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Cass MBA London Symposium ends on a high at the National Gallery

Students head to iconic art institution to learn about the future of work and overcoming adversity

by Amy Ripley (Senior Communications Officer)

The final day of the Cass MBA London Symposium was held at the National Gallery on Thursday, following a successful week of activity at Tate Modern, the Royal Institution and Cass Business School.

The Symposium is an popular elective element of the MBA course which brings together over 150 students from all Cass MBA cohorts, as well as MBA teams from partner schools in South Africa and Europe.  This year’s theme is ‘New Directions’.

Stuart Harvey, Director of Major Projects for Transport for London (TfL) spoke about ‘Delivering Major Projects for the Benefits of London’.  Mr Harvey discussed the Mayor’s transport strategy and the challenges and rewards of working at TfL.

He also offered his own personal reflections on leadership and said “communication, authenticity and transparency” were essential components of good leadership.

Markus Kramer, Partner at Brand Affairs and Visiting Professor of Strategic Brand Management at Cass, spoke about ‘Purpose and New Directions in Competitive Advantage’.  He told students that to succeed brands needed to be clear about their purpose and what drives them, giving the examples of Google, Air BnB and Harley Davidson as brands who do this well.

“Be clear about your purpose in five words or less and keep it simple – find out what drives you.  Once you have done this, you can devise a purpose framework, starting on the outside to define that purpose, creating a map and defining the values at the heart of what you do,” he said.

The future of work

Brett Walsh, Partner at Deloitte LLP spoke about the ‘Future of Work: the Augmented Workforce’.  Mr Walsh discussed how the future can create opportunities and challenges and how students can ensure they fit into the modern workplace.

“Humans adapt quickly.  Our lives are in our smartphones – which we pick up 150 times a day. There are many disruptors driving change such as Artificial Intelligence and organisations and government are struggling to adapt.  The workforce of tomorrow will be different but technology will replace drudgery of machine work and therefore, work become more human.  Jobs that value human judgement and problem solving such as data scientists are becoming more critical.”

He also urged students to “Be curious about these technologies.  If you understand it, you will be more successful. Look forward and read the commentary around new technology as it will impact your careers sooner than you think.”

Overcoming adversity

Serving Metropolitan Police Constable Charlie Guenigault spoke about ‘Overcoming Adversity’.  PC Guenigault was awarded the George Medal, a Pride of Britain award for Outstanding Bravery and the Police National Bravery Award after confronting armed terrorists to protect others in the London Bridge terrorist attacks in 2017.  During the attacks, he was off duty, unarmed and had no personal protective equipment and received five stab wounds.

He is also a two-time London Marathon runner and continues to promote and raise funds for Kings College Hospital, the hospital that helped save his life and helped him on his way to recovery.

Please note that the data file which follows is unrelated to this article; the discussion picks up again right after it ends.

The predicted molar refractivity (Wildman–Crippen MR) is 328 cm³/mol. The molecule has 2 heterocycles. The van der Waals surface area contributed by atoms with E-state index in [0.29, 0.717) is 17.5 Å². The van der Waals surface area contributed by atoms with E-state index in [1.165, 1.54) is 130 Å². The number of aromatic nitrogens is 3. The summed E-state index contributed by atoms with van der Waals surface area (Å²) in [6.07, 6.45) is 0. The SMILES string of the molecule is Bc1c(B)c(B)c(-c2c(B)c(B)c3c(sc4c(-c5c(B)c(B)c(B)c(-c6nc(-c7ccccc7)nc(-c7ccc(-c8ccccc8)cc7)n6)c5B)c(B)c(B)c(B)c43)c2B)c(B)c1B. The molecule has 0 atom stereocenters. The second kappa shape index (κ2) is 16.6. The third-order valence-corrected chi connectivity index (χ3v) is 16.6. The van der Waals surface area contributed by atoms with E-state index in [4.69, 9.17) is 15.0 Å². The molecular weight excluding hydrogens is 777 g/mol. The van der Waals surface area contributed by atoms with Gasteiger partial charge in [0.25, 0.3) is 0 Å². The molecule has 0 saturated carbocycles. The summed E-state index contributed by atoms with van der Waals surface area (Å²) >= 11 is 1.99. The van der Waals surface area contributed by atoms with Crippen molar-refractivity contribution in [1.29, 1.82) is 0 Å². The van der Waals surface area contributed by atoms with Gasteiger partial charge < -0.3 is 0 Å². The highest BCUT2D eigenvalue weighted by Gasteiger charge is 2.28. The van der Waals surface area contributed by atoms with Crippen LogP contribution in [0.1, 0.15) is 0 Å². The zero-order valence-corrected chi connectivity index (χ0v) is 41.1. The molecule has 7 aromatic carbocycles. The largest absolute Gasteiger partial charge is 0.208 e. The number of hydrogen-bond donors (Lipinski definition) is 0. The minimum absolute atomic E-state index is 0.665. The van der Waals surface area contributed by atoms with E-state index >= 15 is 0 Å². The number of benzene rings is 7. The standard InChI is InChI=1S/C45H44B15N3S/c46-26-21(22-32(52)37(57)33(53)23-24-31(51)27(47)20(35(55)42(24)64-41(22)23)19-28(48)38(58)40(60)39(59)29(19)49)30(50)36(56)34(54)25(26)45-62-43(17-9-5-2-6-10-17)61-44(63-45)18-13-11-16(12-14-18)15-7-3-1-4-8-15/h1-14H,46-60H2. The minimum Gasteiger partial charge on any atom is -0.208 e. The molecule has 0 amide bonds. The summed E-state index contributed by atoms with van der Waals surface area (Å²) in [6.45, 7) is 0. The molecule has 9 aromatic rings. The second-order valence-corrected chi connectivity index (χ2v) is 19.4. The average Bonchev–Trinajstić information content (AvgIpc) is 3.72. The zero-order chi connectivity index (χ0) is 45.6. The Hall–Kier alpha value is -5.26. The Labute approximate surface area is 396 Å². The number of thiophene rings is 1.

Introducing PC Guenigault, Dr Sionade Robinson, Faculty lead for the Symposium, said:

“I’m a proud Londoner and I’m proud of our fundamental values which include openness, inclusivity, hospitability - our city thrives on these qualities.  The definition of a hero is someone who puts themselves in danger to help others and there are certain individuals who humble us in their response to adversity.  Individuals like PC Charlie Guenigault.”

PC Guenigault spoke to the students about his recovery from injury, how to build resilience, the importance of being part of a team and how to deal with challenging situations.

“Our lives always change and it happens so quickly so you need to take time to think about yourself as a person and what you need.  If you are happy in your life, you do better at work.  If you are strong physically, you feel best mentally.  Seek support from your friends, family and colleagues.  Do what you feel is best for you.”

Another successful year for the Symposium

Dr Robinson said this year’s Symposium had been another great success for the flagship elective, which she first devised and organised in in 2014.

“This has been another exciting Symposium which has celebrated Cass’s unique network inside the heart of one of the world’s best global cities.  Our students have been given access to some of London’s most iconic locations, brands and organisations and have had a wonderful opportunity to meet, and learn from, some of London’s most prominent and respected business figures.  I am very grateful to all of our speakers who have given up their time to speak to our students and to really make this a special and memorable event.”

About the Symposium

The Symposium is an elective element of the MBA course which brings together over 150 students from all Cass MBA cohorts, as well as MBA teams from partner schools in South Africa and Europe.

The first Symposium was held in 2014 to celebrate Cass’s unique network inside the heart of one of the world’s best global cities.  The Symposium mixes thought leadership in plenary sessions with a ‘backstage pass’ to some of London’s most iconic locations, brands and organisations which drive the city’s prosperity.

It is now the flagship MBA elective, providing students with excellent networking opportunities and access to some of London’s most prominent and respected business figures.

You can tweet about or from the Symposium using #NewDirections2019.

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